This momentum built up by the citizen science communities around the globe became palpable during the 1st international ECSA conference that took place from 19-21 May in Berlin (see #ecsa2016). About 350 participants including project managers, citizen scientists, decision makers and researchers from Europe and beyond attended the event dedicated to converge around the potential and challenges of citizen science for science, society and policy. The questions addressed were manifold: How can we improve information and communication technologies to leverage more and more meaningful participation in research and what advances have we seen recently in the visualisation and quality of citizen science data? How to embed citizen science into schools and what are innovative approaches for civic engagement? What impacts does citizen engagement have on science and how to make collective intelligence useful for social innovation? What needs to be done to improve the link of citizen science to policy? In general, one can see that in all of these areas pilot activities have developed into more mature phases offering rich reports on successes, failures and refinement that now provide the basis for exchange of experiences and collaboration across the borders of Europe.
A poignant example of the state of affairs can be found in the 10 Principles of Citizen Science. The Principles have been developed by the ECSA working group “Sharing Best Practice and Building Capacity” chaired by Lucy Robinson from the Natural History Museum London. Understanding that citizen science is not only a very diverse phenomenon but also a rapidly evolving field, these guidelines of good practice have been elaborated collaboratively by citizen science project managers across Europe and translated into 17 languages.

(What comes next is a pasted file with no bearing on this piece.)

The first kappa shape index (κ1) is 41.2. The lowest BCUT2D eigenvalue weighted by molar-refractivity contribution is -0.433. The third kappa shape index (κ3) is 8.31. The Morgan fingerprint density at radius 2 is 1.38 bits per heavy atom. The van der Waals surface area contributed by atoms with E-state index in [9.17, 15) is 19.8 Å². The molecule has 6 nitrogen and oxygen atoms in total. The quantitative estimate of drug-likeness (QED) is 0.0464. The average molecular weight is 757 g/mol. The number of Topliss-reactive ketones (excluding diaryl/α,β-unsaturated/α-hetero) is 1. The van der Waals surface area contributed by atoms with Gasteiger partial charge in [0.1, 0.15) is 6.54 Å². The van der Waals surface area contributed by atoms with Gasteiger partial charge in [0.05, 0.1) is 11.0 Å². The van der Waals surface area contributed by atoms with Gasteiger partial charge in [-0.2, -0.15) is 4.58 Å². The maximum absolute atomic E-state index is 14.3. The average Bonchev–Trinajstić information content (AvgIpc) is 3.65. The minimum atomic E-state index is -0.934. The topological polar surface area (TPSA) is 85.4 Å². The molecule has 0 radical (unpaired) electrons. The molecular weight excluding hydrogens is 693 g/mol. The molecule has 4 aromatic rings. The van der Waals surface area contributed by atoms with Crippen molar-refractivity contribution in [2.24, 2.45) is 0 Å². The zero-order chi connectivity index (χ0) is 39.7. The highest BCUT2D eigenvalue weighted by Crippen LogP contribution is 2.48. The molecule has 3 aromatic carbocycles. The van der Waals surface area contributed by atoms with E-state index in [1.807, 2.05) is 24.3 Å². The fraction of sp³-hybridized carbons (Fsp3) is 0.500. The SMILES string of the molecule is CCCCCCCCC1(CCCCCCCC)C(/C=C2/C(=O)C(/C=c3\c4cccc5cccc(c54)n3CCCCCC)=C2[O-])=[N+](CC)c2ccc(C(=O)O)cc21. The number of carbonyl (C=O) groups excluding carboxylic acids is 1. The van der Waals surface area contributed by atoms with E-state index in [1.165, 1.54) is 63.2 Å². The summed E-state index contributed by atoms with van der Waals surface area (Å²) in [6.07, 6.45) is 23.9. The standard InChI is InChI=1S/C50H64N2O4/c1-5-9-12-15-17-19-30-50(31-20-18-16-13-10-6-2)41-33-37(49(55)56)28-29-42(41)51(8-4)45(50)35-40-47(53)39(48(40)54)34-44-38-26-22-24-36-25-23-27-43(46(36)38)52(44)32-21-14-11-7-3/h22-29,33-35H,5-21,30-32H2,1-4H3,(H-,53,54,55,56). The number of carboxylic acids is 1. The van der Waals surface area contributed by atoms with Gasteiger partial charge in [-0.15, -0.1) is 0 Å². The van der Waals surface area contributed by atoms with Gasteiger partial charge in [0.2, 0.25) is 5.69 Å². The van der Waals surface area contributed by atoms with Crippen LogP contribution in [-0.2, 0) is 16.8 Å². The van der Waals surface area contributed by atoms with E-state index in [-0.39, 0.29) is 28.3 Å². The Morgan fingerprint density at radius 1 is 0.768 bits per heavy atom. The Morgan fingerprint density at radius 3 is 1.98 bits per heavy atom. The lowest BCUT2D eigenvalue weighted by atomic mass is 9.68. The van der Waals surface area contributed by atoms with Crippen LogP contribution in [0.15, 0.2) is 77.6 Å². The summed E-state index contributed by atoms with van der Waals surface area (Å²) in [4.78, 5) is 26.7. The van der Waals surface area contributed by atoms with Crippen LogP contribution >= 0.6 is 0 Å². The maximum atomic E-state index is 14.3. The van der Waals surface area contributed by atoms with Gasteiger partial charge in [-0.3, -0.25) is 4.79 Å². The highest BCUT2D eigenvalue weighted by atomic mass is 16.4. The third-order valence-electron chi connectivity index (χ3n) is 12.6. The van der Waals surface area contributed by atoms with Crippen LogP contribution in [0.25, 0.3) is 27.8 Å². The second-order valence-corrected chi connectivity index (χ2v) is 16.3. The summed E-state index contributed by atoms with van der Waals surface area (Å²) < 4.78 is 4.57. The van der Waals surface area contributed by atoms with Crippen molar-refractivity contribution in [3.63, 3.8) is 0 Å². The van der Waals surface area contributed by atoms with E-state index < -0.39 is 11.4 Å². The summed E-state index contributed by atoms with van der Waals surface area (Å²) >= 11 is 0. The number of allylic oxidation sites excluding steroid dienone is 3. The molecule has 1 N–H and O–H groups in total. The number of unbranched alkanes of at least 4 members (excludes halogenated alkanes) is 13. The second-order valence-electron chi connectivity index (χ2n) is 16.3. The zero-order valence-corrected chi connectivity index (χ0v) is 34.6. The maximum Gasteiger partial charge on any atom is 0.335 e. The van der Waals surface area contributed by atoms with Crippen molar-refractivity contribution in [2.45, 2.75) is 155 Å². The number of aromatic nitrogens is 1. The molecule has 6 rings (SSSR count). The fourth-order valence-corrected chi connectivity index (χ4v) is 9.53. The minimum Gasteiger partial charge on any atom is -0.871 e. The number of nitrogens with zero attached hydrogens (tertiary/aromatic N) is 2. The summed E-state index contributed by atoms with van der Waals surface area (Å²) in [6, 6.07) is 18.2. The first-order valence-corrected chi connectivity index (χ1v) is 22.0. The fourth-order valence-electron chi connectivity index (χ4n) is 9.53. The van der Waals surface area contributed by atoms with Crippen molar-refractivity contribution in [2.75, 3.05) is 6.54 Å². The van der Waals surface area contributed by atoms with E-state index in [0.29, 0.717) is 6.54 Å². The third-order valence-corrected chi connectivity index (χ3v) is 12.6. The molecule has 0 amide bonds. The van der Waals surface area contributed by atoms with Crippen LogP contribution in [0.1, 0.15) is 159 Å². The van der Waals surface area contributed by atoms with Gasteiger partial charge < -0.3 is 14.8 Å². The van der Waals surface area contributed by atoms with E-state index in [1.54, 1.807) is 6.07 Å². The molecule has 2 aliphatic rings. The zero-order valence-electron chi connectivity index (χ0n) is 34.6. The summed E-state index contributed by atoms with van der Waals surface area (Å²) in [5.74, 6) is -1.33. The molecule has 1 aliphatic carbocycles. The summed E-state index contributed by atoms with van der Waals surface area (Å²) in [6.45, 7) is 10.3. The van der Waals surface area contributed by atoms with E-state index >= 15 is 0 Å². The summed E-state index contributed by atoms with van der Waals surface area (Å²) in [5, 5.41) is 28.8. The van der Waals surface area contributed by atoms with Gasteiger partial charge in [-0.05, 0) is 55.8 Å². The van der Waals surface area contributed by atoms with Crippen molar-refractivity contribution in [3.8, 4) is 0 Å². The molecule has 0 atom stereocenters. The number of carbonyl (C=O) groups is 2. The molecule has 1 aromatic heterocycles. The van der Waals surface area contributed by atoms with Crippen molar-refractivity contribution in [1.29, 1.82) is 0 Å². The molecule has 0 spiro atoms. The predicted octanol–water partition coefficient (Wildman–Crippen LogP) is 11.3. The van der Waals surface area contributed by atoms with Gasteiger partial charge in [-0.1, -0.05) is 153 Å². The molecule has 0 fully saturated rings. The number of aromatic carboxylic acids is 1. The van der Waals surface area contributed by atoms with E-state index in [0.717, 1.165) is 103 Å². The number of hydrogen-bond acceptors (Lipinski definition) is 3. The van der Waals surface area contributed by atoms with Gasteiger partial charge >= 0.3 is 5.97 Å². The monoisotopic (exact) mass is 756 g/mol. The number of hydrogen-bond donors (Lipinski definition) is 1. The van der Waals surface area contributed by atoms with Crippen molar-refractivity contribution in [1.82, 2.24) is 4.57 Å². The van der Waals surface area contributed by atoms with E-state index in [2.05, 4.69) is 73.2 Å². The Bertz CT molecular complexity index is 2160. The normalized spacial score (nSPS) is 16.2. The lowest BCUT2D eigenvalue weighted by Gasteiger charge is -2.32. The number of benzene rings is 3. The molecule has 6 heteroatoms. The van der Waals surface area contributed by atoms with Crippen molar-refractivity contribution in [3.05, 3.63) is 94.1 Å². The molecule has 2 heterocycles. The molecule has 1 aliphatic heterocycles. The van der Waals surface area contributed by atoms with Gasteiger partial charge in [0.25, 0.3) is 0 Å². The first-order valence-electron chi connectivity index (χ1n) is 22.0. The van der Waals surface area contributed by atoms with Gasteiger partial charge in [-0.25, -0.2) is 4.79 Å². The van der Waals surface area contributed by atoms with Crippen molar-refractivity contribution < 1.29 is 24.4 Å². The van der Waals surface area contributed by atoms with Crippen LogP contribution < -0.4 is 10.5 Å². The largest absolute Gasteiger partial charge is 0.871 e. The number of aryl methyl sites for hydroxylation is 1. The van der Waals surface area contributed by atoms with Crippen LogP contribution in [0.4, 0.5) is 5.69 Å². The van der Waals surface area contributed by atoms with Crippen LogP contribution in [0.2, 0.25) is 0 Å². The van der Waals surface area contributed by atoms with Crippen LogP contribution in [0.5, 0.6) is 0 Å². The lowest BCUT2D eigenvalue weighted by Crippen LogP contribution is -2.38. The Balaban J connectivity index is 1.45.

Instead of defining what counts as citizen science and what doesn’t, the Principles represent a consensus as to what characteristics are assumed to constitute good citizen science projects and at the same time point out areas where more and concerted efforts are needed in the future. We can already identify many good examples of how all of these principles are put into practice in different initiatives. However, much work remains to be done until they are implemented more widespread and comprehensively, including more research on citizen science, method development and refinement, mainstreaming and training, as well as work towards structural adjustments and resource allocation.
What is more, these principles exemplify the work of a community in which critical self-reflection of one’s own role at the interface between science and society is an integral part. This has been another main theme of the conference expressed, for instance, in the heavily oversubscribed session on “citizen science studies” that brought practitioners reflecting on their projects and scholars doing research on citizen science together to identify common ground and future research opportunities. The new journal Citizen Science: Theory and Practice, which celebrated the release of its inaugural issue at the conference, will certainly serve as a hub to continue these discussions and contribute to solidifying the scholarly basis of this emerging field.
At ECSA, we are going to continue our work to support the citizen science community in Europe and promote international cooperation. The annual general assembly, which also took place during the international conference, has re-elected the Executive Board of Dr. Katrin Vohland and Prof. Dr. Johannes Vogel from the Museum für Naturkunde for a second term of office. The Berlin Headquarter of the association is expected to grow in the next month and to put our augmented capacities to work for the ECSA Secretariat as well as in the Horizon2020 project “Doing it Together Science”, a project to strengthen citizen science and Do-It-Yourself research approaches in Europe coordinated by UCL Extreme Citizen Science group.